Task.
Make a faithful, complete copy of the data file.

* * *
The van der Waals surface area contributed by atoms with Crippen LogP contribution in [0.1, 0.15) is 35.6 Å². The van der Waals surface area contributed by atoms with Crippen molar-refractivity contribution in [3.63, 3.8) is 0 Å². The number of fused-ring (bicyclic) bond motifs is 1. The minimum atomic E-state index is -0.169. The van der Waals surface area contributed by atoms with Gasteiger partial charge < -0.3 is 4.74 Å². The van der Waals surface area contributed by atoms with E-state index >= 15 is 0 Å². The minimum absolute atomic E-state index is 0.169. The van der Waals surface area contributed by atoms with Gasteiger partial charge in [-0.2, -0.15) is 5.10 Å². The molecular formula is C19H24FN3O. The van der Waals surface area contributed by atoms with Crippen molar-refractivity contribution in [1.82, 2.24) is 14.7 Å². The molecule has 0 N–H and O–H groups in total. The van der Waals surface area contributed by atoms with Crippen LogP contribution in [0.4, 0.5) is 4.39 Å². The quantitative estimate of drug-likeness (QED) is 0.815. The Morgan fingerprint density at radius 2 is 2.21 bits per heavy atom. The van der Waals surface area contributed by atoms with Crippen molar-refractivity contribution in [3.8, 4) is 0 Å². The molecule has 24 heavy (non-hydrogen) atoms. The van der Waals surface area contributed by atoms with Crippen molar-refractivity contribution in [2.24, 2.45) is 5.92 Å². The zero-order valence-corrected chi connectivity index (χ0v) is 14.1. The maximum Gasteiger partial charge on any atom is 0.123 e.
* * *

The van der Waals surface area contributed by atoms with Crippen LogP contribution in [0.1, 0.15) is 35.6 Å². The van der Waals surface area contributed by atoms with Crippen molar-refractivity contribution in [3.63, 3.8) is 0 Å². The number of fused-ring (bicyclic) bond motifs is 1. The minimum atomic E-state index is -0.169. The van der Waals surface area contributed by atoms with Gasteiger partial charge < -0.3 is 4.74 Å². The van der Waals surface area contributed by atoms with E-state index >= 15 is 0 Å². The minimum absolute atomic E-state index is 0.169. The van der Waals surface area contributed by atoms with Gasteiger partial charge in [-0.2, -0.15) is 5.10 Å². The molecular formula is C19H24FN3O. The van der Waals surface area contributed by atoms with Crippen molar-refractivity contribution in [1.82, 2.24) is 14.7 Å². The molecule has 0 N–H and O–H groups in total. The van der Waals surface area contributed by atoms with Crippen LogP contribution in [0.4, 0.5) is 4.39 Å². The quantitative estimate of drug-likeness (QED) is 0.815. The Morgan fingerprint density at radius 2 is 2.21 bits per heavy atom. The van der Waals surface area contributed by atoms with Crippen molar-refractivity contribution in [3.8, 4) is 0 Å². The molecule has 24 heavy (non-hydrogen) atoms. The van der Waals surface area contributed by atoms with Crippen molar-refractivity contribution in [2.24, 2.45) is 5.92 Å². The zero-order valence-corrected chi connectivity index (χ0v) is 14.1. The maximum Gasteiger partial charge on any atom is 0.123 e.